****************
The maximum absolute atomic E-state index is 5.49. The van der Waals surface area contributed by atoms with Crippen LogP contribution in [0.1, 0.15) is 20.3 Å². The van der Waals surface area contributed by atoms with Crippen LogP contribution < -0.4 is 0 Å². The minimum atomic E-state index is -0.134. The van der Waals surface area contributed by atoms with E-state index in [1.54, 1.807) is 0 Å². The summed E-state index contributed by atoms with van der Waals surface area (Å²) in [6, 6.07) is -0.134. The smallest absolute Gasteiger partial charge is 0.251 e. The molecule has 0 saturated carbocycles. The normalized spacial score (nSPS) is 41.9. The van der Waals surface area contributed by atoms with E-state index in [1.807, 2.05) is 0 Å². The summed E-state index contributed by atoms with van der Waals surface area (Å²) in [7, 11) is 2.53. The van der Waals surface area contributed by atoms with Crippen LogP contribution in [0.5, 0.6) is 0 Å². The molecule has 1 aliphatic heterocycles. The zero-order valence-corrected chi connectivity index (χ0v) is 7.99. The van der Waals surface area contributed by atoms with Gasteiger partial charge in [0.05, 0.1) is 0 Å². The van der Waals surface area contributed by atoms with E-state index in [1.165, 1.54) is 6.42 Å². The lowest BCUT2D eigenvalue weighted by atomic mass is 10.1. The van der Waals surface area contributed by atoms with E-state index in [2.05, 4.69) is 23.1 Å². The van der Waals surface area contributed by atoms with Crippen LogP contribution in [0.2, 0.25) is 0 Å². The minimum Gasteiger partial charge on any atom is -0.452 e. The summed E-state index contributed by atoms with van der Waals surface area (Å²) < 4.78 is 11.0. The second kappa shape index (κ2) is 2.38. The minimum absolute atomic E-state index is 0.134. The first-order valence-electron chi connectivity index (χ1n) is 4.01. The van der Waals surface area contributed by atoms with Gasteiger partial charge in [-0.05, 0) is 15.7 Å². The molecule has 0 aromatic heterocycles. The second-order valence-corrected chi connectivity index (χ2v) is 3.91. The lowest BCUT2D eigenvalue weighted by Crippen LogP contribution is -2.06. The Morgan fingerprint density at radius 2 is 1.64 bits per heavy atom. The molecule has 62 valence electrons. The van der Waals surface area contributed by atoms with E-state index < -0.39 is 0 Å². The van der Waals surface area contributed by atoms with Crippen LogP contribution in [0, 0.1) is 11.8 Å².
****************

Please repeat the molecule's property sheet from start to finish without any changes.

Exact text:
The maximum absolute atomic E-state index is 5.49. The van der Waals surface area contributed by atoms with Crippen LogP contribution in [0.1, 0.15) is 20.3 Å². The van der Waals surface area contributed by atoms with Crippen LogP contribution < -0.4 is 0 Å². The minimum atomic E-state index is -0.134. The van der Waals surface area contributed by atoms with E-state index in [1.54, 1.807) is 0 Å². The summed E-state index contributed by atoms with van der Waals surface area (Å²) in [6, 6.07) is -0.134. The smallest absolute Gasteiger partial charge is 0.251 e. The molecule has 0 saturated carbocycles. The normalized spacial score (nSPS) is 41.9. The van der Waals surface area contributed by atoms with E-state index in [1.807, 2.05) is 0 Å². The summed E-state index contributed by atoms with van der Waals surface area (Å²) in [7, 11) is 2.53. The van der Waals surface area contributed by atoms with Crippen LogP contribution in [0.5, 0.6) is 0 Å². The molecule has 1 aliphatic heterocycles. The zero-order valence-corrected chi connectivity index (χ0v) is 7.99. The van der Waals surface area contributed by atoms with Gasteiger partial charge in [0.05, 0.1) is 0 Å². The van der Waals surface area contributed by atoms with E-state index in [1.165, 1.54) is 6.42 Å². The lowest BCUT2D eigenvalue weighted by atomic mass is 10.1. The van der Waals surface area contributed by atoms with E-state index in [2.05, 4.69) is 23.1 Å². The van der Waals surface area contributed by atoms with Crippen LogP contribution in [0.2, 0.25) is 0 Å². The minimum Gasteiger partial charge on any atom is -0.452 e. The summed E-state index contributed by atoms with van der Waals surface area (Å²) < 4.78 is 11.0. The second kappa shape index (κ2) is 2.38. The minimum absolute atomic E-state index is 0.134. The first-order valence-electron chi connectivity index (χ1n) is 4.01. The van der Waals surface area contributed by atoms with Gasteiger partial charge in [-0.05, 0) is 15.7 Å². The molecule has 0 aromatic heterocycles. The second-order valence-corrected chi connectivity index (χ2v) is 3.91. The lowest BCUT2D eigenvalue weighted by Crippen LogP contribution is -2.06. The Morgan fingerprint density at radius 2 is 1.64 bits per heavy atom. The molecule has 62 valence electrons. The van der Waals surface area contributed by atoms with E-state index < -0.39 is 0 Å². The van der Waals surface area contributed by atoms with Crippen LogP contribution in [0, 0.1) is 11.8 Å².